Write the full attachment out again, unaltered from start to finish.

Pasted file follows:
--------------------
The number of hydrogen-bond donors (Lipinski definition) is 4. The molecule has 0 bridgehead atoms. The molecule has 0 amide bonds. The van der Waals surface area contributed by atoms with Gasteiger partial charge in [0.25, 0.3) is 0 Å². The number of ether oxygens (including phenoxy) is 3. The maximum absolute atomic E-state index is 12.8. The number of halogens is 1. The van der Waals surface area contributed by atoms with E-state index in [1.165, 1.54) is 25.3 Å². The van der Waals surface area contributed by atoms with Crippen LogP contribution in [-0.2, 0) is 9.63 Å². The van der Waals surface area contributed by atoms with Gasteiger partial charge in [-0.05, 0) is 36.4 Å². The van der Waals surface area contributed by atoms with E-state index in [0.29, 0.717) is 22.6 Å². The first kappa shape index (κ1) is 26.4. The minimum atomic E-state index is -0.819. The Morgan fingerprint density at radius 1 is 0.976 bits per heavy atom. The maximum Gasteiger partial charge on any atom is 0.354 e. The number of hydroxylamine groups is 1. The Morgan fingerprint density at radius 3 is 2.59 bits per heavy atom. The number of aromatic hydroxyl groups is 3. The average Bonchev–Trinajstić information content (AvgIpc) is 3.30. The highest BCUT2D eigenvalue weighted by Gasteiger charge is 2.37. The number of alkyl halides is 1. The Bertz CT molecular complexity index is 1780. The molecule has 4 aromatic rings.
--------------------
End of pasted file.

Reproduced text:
The number of hydrogen-bond donors (Lipinski definition) is 4. The molecule has 0 bridgehead atoms. The molecule has 0 amide bonds. The van der Waals surface area contributed by atoms with Gasteiger partial charge in [0.25, 0.3) is 0 Å². The number of ether oxygens (including phenoxy) is 3. The maximum absolute atomic E-state index is 12.8. The number of halogens is 1. The van der Waals surface area contributed by atoms with E-state index in [1.165, 1.54) is 25.3 Å². The van der Waals surface area contributed by atoms with Crippen LogP contribution in [-0.2, 0) is 9.63 Å². The van der Waals surface area contributed by atoms with Gasteiger partial charge in [-0.05, 0) is 36.4 Å². The van der Waals surface area contributed by atoms with E-state index in [0.29, 0.717) is 22.6 Å². The first kappa shape index (κ1) is 26.4. The minimum atomic E-state index is -0.819. The Morgan fingerprint density at radius 1 is 0.976 bits per heavy atom. The maximum Gasteiger partial charge on any atom is 0.354 e. The number of hydroxylamine groups is 1. The Morgan fingerprint density at radius 3 is 2.59 bits per heavy atom. The number of aromatic hydroxyl groups is 3. The average Bonchev–Trinajstić information content (AvgIpc) is 3.30. The highest BCUT2D eigenvalue weighted by Gasteiger charge is 2.37. The number of alkyl halides is 1. The Bertz CT molecular complexity index is 1780. The molecule has 4 aromatic rings.